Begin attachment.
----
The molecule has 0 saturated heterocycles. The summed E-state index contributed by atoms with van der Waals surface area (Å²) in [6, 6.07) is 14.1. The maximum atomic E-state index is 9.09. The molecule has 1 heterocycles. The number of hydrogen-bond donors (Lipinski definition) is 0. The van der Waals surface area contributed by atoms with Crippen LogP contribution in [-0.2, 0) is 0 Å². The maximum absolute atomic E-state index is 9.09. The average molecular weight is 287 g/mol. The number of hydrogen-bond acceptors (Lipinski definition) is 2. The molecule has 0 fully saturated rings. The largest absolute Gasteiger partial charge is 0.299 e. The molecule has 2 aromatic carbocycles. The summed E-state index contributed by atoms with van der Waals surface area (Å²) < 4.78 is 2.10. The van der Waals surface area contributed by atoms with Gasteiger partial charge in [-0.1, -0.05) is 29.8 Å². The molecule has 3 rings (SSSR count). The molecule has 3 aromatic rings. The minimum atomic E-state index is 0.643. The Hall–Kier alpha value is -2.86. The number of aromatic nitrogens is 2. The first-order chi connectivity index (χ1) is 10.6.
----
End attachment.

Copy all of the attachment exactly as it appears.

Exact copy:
The molecule has 0 saturated heterocycles. The summed E-state index contributed by atoms with van der Waals surface area (Å²) in [6, 6.07) is 14.1. The maximum atomic E-state index is 9.09. The molecule has 1 heterocycles. The number of hydrogen-bond donors (Lipinski definition) is 0. The van der Waals surface area contributed by atoms with Crippen LogP contribution in [-0.2, 0) is 0 Å². The maximum absolute atomic E-state index is 9.09. The average molecular weight is 287 g/mol. The number of hydrogen-bond acceptors (Lipinski definition) is 2. The molecule has 0 fully saturated rings. The largest absolute Gasteiger partial charge is 0.299 e. The molecule has 2 aromatic carbocycles. The summed E-state index contributed by atoms with van der Waals surface area (Å²) < 4.78 is 2.10. The van der Waals surface area contributed by atoms with Gasteiger partial charge in [-0.1, -0.05) is 29.8 Å². The molecule has 3 rings (SSSR count). The molecule has 3 aromatic rings. The minimum atomic E-state index is 0.643. The Hall–Kier alpha value is -2.86. The number of aromatic nitrogens is 2. The first-order chi connectivity index (χ1) is 10.6.